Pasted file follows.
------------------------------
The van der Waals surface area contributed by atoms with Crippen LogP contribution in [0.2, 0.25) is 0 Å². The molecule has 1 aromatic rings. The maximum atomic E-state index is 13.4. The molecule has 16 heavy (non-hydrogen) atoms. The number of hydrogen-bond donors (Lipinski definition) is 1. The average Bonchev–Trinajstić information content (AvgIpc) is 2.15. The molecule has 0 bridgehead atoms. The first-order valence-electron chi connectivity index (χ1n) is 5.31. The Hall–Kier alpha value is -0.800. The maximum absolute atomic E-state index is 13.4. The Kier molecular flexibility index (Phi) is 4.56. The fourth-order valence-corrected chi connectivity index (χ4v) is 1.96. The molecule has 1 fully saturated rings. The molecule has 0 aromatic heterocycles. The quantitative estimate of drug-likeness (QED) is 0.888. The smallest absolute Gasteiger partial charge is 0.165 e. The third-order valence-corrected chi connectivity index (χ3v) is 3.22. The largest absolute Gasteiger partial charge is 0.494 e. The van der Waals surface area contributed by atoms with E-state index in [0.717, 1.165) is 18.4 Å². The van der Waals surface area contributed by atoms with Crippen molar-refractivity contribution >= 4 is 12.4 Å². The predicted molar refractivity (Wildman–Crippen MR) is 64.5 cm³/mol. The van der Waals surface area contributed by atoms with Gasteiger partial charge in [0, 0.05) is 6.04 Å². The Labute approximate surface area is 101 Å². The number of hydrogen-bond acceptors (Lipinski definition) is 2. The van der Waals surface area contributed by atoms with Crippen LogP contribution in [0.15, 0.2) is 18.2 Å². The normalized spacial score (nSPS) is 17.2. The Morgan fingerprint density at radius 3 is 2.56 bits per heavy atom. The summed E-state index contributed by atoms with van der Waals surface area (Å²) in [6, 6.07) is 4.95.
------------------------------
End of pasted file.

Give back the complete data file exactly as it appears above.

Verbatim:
The van der Waals surface area contributed by atoms with Crippen LogP contribution in [0.2, 0.25) is 0 Å². The molecule has 1 aromatic rings. The maximum atomic E-state index is 13.4. The molecule has 16 heavy (non-hydrogen) atoms. The number of hydrogen-bond donors (Lipinski definition) is 1. The average Bonchev–Trinajstić information content (AvgIpc) is 2.15. The molecule has 0 bridgehead atoms. The first-order valence-electron chi connectivity index (χ1n) is 5.31. The Hall–Kier alpha value is -0.800. The maximum absolute atomic E-state index is 13.4. The Kier molecular flexibility index (Phi) is 4.56. The fourth-order valence-corrected chi connectivity index (χ4v) is 1.96. The molecule has 1 fully saturated rings. The molecule has 0 aromatic heterocycles. The quantitative estimate of drug-likeness (QED) is 0.888. The smallest absolute Gasteiger partial charge is 0.165 e. The third-order valence-corrected chi connectivity index (χ3v) is 3.22. The largest absolute Gasteiger partial charge is 0.494 e. The van der Waals surface area contributed by atoms with E-state index in [0.717, 1.165) is 18.4 Å². The van der Waals surface area contributed by atoms with Crippen molar-refractivity contribution >= 4 is 12.4 Å². The predicted molar refractivity (Wildman–Crippen MR) is 64.5 cm³/mol. The van der Waals surface area contributed by atoms with Gasteiger partial charge in [0, 0.05) is 6.04 Å². The Labute approximate surface area is 101 Å². The number of hydrogen-bond acceptors (Lipinski definition) is 2. The van der Waals surface area contributed by atoms with Crippen LogP contribution in [0.15, 0.2) is 18.2 Å². The normalized spacial score (nSPS) is 17.2. The Morgan fingerprint density at radius 3 is 2.56 bits per heavy atom. The summed E-state index contributed by atoms with van der Waals surface area (Å²) in [6, 6.07) is 4.95.